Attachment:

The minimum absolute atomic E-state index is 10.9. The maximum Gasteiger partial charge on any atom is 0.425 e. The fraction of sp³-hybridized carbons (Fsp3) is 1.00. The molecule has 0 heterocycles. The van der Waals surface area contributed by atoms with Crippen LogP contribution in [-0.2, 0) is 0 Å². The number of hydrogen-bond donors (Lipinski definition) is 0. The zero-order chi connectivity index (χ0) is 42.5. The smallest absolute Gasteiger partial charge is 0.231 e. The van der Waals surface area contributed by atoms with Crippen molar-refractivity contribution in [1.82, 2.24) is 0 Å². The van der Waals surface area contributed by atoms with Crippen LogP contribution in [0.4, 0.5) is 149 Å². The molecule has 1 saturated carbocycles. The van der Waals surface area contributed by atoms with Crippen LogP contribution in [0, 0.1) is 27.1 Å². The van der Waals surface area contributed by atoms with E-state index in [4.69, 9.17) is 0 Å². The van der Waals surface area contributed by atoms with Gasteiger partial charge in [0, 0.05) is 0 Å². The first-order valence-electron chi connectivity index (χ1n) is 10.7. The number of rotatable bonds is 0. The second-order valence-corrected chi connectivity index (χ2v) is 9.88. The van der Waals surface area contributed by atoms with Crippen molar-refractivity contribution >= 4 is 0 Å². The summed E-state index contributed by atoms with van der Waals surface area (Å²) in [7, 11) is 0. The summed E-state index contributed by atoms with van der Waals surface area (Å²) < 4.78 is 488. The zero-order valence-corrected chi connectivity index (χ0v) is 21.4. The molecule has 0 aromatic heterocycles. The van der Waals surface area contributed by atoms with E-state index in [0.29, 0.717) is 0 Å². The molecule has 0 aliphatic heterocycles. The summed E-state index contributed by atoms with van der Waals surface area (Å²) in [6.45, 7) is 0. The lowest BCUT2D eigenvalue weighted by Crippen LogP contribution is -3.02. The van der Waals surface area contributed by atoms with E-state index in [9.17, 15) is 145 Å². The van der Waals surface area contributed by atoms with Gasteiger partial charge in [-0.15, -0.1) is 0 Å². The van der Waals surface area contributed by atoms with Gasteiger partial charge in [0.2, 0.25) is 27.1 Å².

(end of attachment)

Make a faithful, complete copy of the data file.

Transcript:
The minimum absolute atomic E-state index is 10.9. The maximum Gasteiger partial charge on any atom is 0.425 e. The fraction of sp³-hybridized carbons (Fsp3) is 1.00. The molecule has 0 heterocycles. The van der Waals surface area contributed by atoms with Crippen LogP contribution in [-0.2, 0) is 0 Å². The number of hydrogen-bond donors (Lipinski definition) is 0. The zero-order chi connectivity index (χ0) is 42.5. The smallest absolute Gasteiger partial charge is 0.231 e. The van der Waals surface area contributed by atoms with Crippen molar-refractivity contribution in [1.82, 2.24) is 0 Å². The van der Waals surface area contributed by atoms with Crippen LogP contribution in [0.4, 0.5) is 149 Å². The molecule has 1 saturated carbocycles. The van der Waals surface area contributed by atoms with Crippen LogP contribution in [0, 0.1) is 27.1 Å². The van der Waals surface area contributed by atoms with E-state index in [4.69, 9.17) is 0 Å². The van der Waals surface area contributed by atoms with Gasteiger partial charge in [0, 0.05) is 0 Å². The first-order valence-electron chi connectivity index (χ1n) is 10.7. The number of rotatable bonds is 0. The second-order valence-corrected chi connectivity index (χ2v) is 9.88. The van der Waals surface area contributed by atoms with Crippen molar-refractivity contribution >= 4 is 0 Å². The summed E-state index contributed by atoms with van der Waals surface area (Å²) in [7, 11) is 0. The summed E-state index contributed by atoms with van der Waals surface area (Å²) < 4.78 is 488. The zero-order valence-corrected chi connectivity index (χ0v) is 21.4. The molecule has 0 aromatic heterocycles. The van der Waals surface area contributed by atoms with E-state index in [0.29, 0.717) is 0 Å². The molecule has 0 aliphatic heterocycles. The summed E-state index contributed by atoms with van der Waals surface area (Å²) in [6.45, 7) is 0. The lowest BCUT2D eigenvalue weighted by Crippen LogP contribution is -3.02. The van der Waals surface area contributed by atoms with E-state index in [9.17, 15) is 145 Å². The van der Waals surface area contributed by atoms with Gasteiger partial charge in [-0.15, -0.1) is 0 Å². The van der Waals surface area contributed by atoms with Gasteiger partial charge in [0.2, 0.25) is 27.1 Å².